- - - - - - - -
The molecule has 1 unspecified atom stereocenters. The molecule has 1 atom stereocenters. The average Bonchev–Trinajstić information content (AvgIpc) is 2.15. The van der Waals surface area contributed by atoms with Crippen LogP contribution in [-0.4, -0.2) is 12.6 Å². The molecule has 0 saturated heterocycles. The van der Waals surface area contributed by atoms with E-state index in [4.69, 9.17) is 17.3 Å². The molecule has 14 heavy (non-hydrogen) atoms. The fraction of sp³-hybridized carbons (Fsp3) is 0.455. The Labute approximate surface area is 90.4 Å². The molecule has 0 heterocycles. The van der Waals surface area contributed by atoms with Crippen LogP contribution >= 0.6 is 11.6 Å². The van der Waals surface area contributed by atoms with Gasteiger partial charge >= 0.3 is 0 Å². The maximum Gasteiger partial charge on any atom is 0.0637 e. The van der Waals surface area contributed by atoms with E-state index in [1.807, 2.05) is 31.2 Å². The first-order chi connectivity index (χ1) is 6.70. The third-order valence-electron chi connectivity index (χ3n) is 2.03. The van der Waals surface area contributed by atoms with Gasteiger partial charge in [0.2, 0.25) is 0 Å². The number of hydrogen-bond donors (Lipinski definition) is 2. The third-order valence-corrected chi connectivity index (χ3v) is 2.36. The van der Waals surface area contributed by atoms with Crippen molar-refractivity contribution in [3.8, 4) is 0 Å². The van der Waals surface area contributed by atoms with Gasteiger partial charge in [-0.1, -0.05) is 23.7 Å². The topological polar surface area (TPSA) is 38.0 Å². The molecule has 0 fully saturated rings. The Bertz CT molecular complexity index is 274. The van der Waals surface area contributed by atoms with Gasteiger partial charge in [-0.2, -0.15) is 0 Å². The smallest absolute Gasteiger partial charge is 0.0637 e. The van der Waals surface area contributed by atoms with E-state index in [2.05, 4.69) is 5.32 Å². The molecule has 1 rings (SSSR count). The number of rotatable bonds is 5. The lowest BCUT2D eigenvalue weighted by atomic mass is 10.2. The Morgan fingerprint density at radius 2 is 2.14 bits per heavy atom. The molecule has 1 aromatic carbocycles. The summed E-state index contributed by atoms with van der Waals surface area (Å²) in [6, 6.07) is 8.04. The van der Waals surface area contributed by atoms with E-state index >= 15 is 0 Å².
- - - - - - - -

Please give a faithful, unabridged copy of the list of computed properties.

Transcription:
The molecule has 1 unspecified atom stereocenters. The molecule has 1 atom stereocenters. The average Bonchev–Trinajstić information content (AvgIpc) is 2.15. The van der Waals surface area contributed by atoms with Crippen LogP contribution in [-0.4, -0.2) is 12.6 Å². The molecule has 0 saturated heterocycles. The van der Waals surface area contributed by atoms with E-state index in [4.69, 9.17) is 17.3 Å². The molecule has 14 heavy (non-hydrogen) atoms. The fraction of sp³-hybridized carbons (Fsp3) is 0.455. The Labute approximate surface area is 90.4 Å². The molecule has 0 heterocycles. The van der Waals surface area contributed by atoms with Crippen LogP contribution >= 0.6 is 11.6 Å². The van der Waals surface area contributed by atoms with Gasteiger partial charge >= 0.3 is 0 Å². The maximum Gasteiger partial charge on any atom is 0.0637 e. The van der Waals surface area contributed by atoms with E-state index in [1.807, 2.05) is 31.2 Å². The first-order chi connectivity index (χ1) is 6.70. The third-order valence-electron chi connectivity index (χ3n) is 2.03. The van der Waals surface area contributed by atoms with Gasteiger partial charge in [0.2, 0.25) is 0 Å². The number of hydrogen-bond donors (Lipinski definition) is 2. The third-order valence-corrected chi connectivity index (χ3v) is 2.36. The van der Waals surface area contributed by atoms with Crippen molar-refractivity contribution in [3.8, 4) is 0 Å². The van der Waals surface area contributed by atoms with Gasteiger partial charge in [-0.1, -0.05) is 23.7 Å². The topological polar surface area (TPSA) is 38.0 Å². The molecule has 0 fully saturated rings. The Bertz CT molecular complexity index is 274. The van der Waals surface area contributed by atoms with Gasteiger partial charge in [-0.2, -0.15) is 0 Å². The smallest absolute Gasteiger partial charge is 0.0637 e. The van der Waals surface area contributed by atoms with E-state index in [2.05, 4.69) is 5.32 Å². The molecule has 1 rings (SSSR count). The number of rotatable bonds is 5. The lowest BCUT2D eigenvalue weighted by atomic mass is 10.2. The Morgan fingerprint density at radius 2 is 2.14 bits per heavy atom. The molecule has 1 aromatic carbocycles. The summed E-state index contributed by atoms with van der Waals surface area (Å²) in [6, 6.07) is 8.04. The van der Waals surface area contributed by atoms with E-state index >= 15 is 0 Å².